This fall we’re following runners who train together in Boulder, Colorado, all aiming for the qualifying time for the Olympic trials marathon. Part One described their summer base miles setting them up for hard fall training—and took us on one of their early long, tough workouts. Part Two detailed a week of their training and a key workout in the heart of their marathon buildup. Here is Part Three, reporting on the first attempt—Simone Domingue’s race at the November 9 Monumental Marathon in Indianapolis—and introducing a new OTQ chaser from the group.
Simone raced a fantastic marathon in Indianapolis. She ran a monumental PR by over 5 minutes, finishing in 2:45:03.
The women’s time standard to qualify for the US Olympic Trials marathon is 2:45:00.
Simone missed the OTQ by 3 seconds in a 9,903-second race. That’s being 10 steps short of the finish when the clock turns over at 2:45:00… after running 29,650 steps to get there.
Finishing a marathon in her fastest time ever yet missing the goal of qualifying for the trials by oh-so-little is tremendously bittersweet. A few days after the race Simone remarked,
“It took a few minutes after the race for all the disappointed feelings to sink in. Qualifying for and competing in the Olympic Trials has been a dream of mine ever since college, and so I experienced a confusing swirl of emotions—excited by my fitness but dejected by missing the goal by so little.
For the first 19 miles I felt strong, by 21 miles I started to feel like my legs were locking up, but I kept telling myself to stay strong and that I was going to make it. With two miles to go I started to struggle against a strong headwind and felt like the wheels were coming off.
I still have a sinking feeling when I imagine those last seconds of the race, running down the straight away and seeing the numbers on the clock tick by. I keep asking myself why couldn’t I have dug just a little bit deeper?
But after the race I received such an outpouring of support and encouragement that I have been feeling uplifted and re-energized. I feel lucky to have such support from loved-ones, friends, and from Boulder Track Club folks, and so I suppose the only thing to do is to put one foot in front of the other and try again!”
Still, with a monumental PR by over 5 minutes, this was a phenomenal race for Simone. She ran about 12.5 seconds faster per mile than her previous marathon best. Ask any competitive marathoner—taking time like that off your PR is no easy task.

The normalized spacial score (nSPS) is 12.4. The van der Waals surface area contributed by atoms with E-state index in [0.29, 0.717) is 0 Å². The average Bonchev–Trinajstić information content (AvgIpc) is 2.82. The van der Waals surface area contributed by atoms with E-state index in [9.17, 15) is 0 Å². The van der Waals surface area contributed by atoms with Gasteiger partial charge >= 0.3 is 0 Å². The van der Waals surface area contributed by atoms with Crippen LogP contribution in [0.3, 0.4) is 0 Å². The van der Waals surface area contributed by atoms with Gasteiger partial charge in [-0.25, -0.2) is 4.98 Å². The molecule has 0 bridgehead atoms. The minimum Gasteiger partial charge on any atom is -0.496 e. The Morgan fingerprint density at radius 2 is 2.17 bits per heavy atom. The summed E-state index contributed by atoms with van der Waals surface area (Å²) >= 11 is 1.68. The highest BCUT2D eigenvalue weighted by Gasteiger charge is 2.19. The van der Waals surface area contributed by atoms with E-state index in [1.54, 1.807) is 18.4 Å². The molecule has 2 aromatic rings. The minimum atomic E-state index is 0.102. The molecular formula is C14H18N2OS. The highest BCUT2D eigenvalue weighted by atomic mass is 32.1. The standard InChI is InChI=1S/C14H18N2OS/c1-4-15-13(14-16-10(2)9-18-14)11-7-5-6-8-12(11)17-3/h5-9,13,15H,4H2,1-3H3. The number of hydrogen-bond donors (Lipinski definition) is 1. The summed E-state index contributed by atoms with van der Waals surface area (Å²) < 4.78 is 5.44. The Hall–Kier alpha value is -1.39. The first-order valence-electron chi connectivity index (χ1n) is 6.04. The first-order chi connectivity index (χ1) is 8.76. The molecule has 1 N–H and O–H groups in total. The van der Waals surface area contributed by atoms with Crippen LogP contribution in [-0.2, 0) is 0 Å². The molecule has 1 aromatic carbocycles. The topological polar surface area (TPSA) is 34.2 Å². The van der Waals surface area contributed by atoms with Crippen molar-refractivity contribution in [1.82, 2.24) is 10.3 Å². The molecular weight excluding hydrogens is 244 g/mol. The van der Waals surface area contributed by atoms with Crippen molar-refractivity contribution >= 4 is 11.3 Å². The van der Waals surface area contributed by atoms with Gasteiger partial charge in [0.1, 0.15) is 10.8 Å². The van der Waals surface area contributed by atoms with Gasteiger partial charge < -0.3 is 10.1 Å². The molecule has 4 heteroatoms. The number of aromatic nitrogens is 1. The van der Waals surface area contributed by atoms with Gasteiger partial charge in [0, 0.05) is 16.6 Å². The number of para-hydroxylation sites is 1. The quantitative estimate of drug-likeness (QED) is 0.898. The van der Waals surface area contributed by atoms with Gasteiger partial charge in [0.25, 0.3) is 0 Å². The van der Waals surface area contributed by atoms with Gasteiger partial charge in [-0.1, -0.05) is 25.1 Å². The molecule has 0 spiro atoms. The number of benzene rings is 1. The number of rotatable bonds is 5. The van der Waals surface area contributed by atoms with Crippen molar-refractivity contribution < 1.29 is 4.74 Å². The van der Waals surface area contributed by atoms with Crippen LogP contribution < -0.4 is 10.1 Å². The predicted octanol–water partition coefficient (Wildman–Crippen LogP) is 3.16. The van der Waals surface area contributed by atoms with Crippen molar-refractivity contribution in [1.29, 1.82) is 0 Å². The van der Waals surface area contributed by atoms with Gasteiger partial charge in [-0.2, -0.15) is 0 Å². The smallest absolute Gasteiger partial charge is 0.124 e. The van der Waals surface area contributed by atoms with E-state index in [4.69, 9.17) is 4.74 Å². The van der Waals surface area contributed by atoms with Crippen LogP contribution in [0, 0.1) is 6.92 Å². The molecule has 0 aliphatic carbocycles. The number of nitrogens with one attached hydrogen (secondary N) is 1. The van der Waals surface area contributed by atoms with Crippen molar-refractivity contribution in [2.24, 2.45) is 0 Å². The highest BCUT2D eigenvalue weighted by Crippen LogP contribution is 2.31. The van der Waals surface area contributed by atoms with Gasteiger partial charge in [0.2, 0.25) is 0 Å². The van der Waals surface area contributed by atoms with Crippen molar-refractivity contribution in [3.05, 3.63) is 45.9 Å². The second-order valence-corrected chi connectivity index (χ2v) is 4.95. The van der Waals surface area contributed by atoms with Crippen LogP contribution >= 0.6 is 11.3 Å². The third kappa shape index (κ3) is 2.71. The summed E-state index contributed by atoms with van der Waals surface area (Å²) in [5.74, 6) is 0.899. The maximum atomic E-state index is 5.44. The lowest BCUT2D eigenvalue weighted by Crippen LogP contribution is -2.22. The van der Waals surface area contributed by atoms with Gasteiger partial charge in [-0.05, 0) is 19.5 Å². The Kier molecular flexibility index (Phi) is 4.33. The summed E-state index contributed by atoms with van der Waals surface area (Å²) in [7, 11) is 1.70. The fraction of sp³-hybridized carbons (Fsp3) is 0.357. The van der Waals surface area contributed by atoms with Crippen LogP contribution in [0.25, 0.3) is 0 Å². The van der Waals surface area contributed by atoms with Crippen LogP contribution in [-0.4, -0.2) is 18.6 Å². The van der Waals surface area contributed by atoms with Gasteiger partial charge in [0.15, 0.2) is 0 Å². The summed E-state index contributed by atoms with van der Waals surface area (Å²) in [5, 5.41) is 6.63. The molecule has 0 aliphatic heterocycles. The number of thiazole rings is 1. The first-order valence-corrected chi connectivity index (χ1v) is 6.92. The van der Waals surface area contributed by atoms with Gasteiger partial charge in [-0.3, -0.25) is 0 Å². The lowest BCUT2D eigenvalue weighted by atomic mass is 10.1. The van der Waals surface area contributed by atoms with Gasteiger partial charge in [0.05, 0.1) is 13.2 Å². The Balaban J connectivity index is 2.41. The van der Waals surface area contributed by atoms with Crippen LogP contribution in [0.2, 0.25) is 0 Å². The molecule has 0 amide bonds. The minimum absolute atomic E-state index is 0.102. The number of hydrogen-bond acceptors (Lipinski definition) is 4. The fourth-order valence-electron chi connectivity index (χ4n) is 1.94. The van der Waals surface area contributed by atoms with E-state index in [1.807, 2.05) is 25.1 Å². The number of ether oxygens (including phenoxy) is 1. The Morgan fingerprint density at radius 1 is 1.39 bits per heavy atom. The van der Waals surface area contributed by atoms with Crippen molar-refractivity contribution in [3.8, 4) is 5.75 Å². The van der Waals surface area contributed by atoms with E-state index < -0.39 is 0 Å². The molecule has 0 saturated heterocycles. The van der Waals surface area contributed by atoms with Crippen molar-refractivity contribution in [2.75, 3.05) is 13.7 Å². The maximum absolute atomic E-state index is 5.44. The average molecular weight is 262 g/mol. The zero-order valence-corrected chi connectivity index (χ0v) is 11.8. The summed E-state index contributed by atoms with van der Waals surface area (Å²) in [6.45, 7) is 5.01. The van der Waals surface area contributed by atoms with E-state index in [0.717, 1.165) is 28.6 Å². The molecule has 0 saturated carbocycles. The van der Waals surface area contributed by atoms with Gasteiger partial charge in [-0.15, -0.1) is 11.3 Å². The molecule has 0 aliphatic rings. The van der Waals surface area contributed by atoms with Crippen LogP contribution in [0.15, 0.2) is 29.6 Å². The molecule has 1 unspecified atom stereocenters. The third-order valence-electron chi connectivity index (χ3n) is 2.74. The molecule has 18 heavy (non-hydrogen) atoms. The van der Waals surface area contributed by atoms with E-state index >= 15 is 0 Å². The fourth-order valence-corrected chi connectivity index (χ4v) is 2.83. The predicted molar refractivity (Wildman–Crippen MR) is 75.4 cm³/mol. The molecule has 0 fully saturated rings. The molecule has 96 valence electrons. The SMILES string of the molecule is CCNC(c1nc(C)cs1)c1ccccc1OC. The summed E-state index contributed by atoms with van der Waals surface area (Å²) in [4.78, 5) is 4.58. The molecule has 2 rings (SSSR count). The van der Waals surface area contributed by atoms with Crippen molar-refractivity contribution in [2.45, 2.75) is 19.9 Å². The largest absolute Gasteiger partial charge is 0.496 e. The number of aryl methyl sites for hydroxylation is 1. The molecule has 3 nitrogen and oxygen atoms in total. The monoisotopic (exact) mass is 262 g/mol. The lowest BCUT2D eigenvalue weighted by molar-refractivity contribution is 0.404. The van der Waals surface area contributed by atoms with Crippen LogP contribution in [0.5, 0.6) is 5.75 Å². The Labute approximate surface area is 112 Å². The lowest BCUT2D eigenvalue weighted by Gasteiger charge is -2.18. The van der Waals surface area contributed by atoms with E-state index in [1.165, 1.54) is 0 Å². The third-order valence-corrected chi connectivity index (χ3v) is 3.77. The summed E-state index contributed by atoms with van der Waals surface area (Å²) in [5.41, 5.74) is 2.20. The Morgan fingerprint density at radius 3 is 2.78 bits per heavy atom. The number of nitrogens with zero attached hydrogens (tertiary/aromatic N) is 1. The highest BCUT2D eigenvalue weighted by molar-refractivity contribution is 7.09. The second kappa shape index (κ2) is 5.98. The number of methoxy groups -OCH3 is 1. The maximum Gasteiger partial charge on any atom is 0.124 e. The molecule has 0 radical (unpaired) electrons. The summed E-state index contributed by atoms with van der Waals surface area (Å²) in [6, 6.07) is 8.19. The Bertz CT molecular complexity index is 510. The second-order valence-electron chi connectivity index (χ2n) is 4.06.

She also ran smart, going through the half in 1:21:36, a cool 54 seconds under pace for the standard, and kept the wheels turning through the second half, finishing as the 24th female and 135th overall.
Up next for her is a team event—the National Club Cross Country Championships in Bethlehem, Pennsylvania. In mid-December, the 6-kilometer race is likely to be muddy, challenging, and likely a bit snowy. With scoring for the team being the main goal, and with pace totally dependent upon the course and weather conditions, this cross-country race is also nearly the opposite of running to hit a time standard on the roads.
Cross country will be a good mental break from the long, repetitive road of marathon training, and the 20-something-minute race within a team-oriented travel weekend will feel practically like a running vacation. Maybe it’s just the type of weekend Simone needs to get recharged for one more, last-ditch short at the OTQ.
Meanwhile, with California International Marathon (CIM) about a month away, Clint Wells and Dan Feeney are logging their last few big-mileage weeks. Each of them just recently completed the hallmark “5-on-5-off” workout (5 miles at marathon pace, 5 miles easy, repeat). Clint reported feeling the most “like himself” during this workout, hitting solid paces at altitude and feeling his fitness coming together. Dan fit the long workout in as laps around the Imperial Palace in Tokyo while travelling for business, in the midst of two lower-mileage weeks.
Last week, Clint snuck in another week over 100 miles, with two workouts and a solid long run:
> Tuesday: 12 x 200 m fast/200 m easy at the track,
> Friday: 5 x 1 mile on dirt roads with 3.5 minutes rest,
> Sunday: 23 steady miles. All of the consistent training and patience will surely pay off.
With long travel days around eastern Asia and back to the US, Dan fit in what training he could on treadmills and during long layovers, logging modest 70-mile weeks. Adaptability is key, especially for the blue-collar marathoner, but getting back to a normal training rhythm in these last few weeks will be imperative to have a strong performance at CIM.
In an exciting turn, one more from the BTC gang will be making a late chase for the OTQ—meet Nicole Esplin. Originally planning to race CIM in December, Nicole will now be racing the Houston Marathon on the last possible day to qualify for the US Olympic Trials marathon (Jan. 19th).
Just before racing Grandma’s Marathon in June, a hip injury popped up, but Nicole raced through it. It lingered through some rest weeks post marathon but wasn’t severe enough to quell her summer running plans. Despite being cautious, Nicole got swept up in the rush of epic summer trail running in the Rockies and started rolling with the team as everyone was gaining late summer fitness.